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Whose MONEY Is It, Anyway?

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Here’s a letter to The American Conservative (HT Craig Kohtz):

Pat Buchanan repeats his familiar litany against free trade and immigration (“Whose Country Is It, Anyway? [2]” Sept. 19).  That litany boils down to a simple formula: the U.S. economy declines as American consumers gain better access to lower-priced goods and services, and as American producers gain better access to lower-cost means of production.

In short, competition creates poverty, while monopoly creates wealth.

Economists [3] have repeatedly and utterly debunked such claims for the alleged marvels of monopoly power.  I’ll not here repeat any such debunking.  Instead, I merely highlight one internal inconsistency in Mr. Buchanan’s own arguments.

He frequently asserts that 19th-century America’s policy of relatively high tariffs, along with its impressive economic growth, proves that protectionism promotes prosperity [4].  End of story; full stop; no further analysis is necessary.  Fact A’s simultaneous existence with fact B proves that A caused B.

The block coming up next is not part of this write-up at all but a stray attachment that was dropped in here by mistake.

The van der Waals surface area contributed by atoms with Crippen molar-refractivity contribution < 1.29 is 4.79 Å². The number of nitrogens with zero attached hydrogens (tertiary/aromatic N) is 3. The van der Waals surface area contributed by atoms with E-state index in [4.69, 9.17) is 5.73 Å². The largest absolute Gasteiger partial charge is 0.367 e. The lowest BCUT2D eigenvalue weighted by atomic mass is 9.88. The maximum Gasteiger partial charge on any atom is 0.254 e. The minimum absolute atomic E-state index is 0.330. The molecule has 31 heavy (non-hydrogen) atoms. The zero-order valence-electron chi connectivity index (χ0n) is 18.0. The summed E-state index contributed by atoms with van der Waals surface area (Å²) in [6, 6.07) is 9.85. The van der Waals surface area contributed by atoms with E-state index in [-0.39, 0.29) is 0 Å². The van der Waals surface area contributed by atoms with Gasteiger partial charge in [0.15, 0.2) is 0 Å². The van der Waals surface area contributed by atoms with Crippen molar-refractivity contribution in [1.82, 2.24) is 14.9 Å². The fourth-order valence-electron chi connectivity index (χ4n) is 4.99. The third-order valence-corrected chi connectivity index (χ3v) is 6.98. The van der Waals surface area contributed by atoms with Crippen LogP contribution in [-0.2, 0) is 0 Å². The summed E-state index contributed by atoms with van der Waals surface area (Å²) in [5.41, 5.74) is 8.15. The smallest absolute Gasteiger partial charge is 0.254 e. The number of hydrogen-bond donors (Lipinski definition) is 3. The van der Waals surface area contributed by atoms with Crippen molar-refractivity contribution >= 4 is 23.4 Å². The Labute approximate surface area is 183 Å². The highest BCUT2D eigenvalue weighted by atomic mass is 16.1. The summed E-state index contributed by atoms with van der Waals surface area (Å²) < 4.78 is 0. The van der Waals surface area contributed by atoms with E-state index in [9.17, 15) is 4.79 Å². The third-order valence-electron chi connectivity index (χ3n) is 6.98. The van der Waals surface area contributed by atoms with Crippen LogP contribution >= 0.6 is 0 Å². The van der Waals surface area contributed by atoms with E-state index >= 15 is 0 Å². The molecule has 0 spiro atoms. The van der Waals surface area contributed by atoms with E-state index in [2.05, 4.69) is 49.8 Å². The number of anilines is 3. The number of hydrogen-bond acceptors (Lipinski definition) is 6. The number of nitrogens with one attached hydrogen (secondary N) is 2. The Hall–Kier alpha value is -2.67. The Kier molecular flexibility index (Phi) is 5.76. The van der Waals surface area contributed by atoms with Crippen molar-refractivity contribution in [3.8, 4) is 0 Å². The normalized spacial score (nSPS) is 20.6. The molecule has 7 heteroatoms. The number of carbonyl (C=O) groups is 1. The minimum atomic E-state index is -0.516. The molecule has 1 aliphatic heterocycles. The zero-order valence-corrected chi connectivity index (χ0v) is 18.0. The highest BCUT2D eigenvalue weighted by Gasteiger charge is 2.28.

Well, 19th-century America also had open immigration.  So Mr. Buchanan ought to join the ranks of those of us who support a return to that policy.  After all, according to the tenets of his own epistemology, the mere fact that booming 19th-century America had open immigration proves that open immigration promotes – or at least doesn’t hamper – vibrant economic growth.

Sincerely,
Donald J. Boudreaux

UPDATE: And, in fact, the evidence does seem to indicate that open immigration unlike protectionism – played a significant role in promoting economic growth in the latter half of 19th-century America [5].

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